After a few hiccups and false starts, downloads of Mozilla’s highly-anticipated Firefox 3 web browser are flowing smoothly. But for a period of about two hours, the demand for the open-source browser was too much for Mozilla’s servers to handle.
Tuesday marks the official start of Mozilla’s attempt to set the Guinness World Record for downloads in one 24-hour period. This is the first record of its kind, so there’s no hard goal, but the company is shooting for 5 million downloads. The goal appears within reach, as Firefox 3 passed the 1 million download mark shortly before 2pm.
But things didn’t start off so well Tuesday morning. When the download window began at 10am Pacific time, page requests sent to the SpreadFirefox.com and Mozilla.com website were timing out. Other Mozilla and Firefox websites hosted by the company were also unresponsive. Users trying to be among the first to download the application a few minutes before 10am saw connection interrupted errors in their browsers. We here at Webmonkey also noticed some cryptic errors while trying to use Firefox’s own internal update tool just after the official release was supposed to have been made available.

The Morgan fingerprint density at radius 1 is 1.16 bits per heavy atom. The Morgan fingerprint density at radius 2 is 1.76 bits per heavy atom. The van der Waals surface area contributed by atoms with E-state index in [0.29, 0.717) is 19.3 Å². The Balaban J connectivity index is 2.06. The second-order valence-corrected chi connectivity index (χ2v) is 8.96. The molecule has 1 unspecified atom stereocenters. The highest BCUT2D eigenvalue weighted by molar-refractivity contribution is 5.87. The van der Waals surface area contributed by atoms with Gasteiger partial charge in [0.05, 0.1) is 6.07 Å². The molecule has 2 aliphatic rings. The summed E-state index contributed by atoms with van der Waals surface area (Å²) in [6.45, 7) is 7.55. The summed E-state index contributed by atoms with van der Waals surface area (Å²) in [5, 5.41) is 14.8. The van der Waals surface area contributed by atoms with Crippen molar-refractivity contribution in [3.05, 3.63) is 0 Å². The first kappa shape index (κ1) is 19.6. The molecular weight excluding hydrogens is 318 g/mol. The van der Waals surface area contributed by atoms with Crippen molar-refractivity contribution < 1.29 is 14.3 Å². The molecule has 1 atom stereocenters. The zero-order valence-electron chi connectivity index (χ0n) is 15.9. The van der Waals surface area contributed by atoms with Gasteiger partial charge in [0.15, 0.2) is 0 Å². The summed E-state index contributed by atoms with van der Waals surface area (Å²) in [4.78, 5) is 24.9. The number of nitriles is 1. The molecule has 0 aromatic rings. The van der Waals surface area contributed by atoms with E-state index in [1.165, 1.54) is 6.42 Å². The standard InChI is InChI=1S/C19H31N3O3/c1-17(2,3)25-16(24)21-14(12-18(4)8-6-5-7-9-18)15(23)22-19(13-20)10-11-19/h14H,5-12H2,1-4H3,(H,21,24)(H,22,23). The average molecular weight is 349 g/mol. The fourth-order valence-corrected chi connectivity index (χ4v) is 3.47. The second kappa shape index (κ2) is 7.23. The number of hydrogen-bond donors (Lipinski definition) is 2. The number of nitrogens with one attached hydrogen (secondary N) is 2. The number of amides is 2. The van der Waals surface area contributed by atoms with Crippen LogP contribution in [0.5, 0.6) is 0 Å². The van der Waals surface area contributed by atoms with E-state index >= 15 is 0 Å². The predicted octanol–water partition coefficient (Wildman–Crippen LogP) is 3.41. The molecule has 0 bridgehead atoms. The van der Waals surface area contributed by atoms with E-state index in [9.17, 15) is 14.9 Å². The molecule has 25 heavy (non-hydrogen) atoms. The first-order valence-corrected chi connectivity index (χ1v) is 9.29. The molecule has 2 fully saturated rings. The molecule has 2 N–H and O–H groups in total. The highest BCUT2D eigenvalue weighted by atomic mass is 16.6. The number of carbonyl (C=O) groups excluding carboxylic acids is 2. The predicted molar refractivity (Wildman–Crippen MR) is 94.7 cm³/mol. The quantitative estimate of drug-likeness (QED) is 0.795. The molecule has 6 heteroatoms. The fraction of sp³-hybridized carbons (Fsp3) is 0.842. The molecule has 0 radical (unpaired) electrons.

The high demand continued to tax Mozilla’s servers for about two hours. A company representative says the downloads stablized just before 12pm Pacific time in North America, and about half an hour before then in Europe, where the local time was late Tuesday evening.
Once Mozilla got the kinks worked out, downloads quickly peaked at about 14,000 per minute. The total downloads had passed 1 million at about 1:50pm. After the initial rush, downloads have settled down to about 8,000 per minute.
Such heavy traffic isn’t uncommon for new highly-touted releases. However, considering Mozilla asked for it by inviting users at a certain time on a certain day to download the browser, the influx of downloading customers was expected. Instead, the company ended up orchestrating its own Denial of Service attack.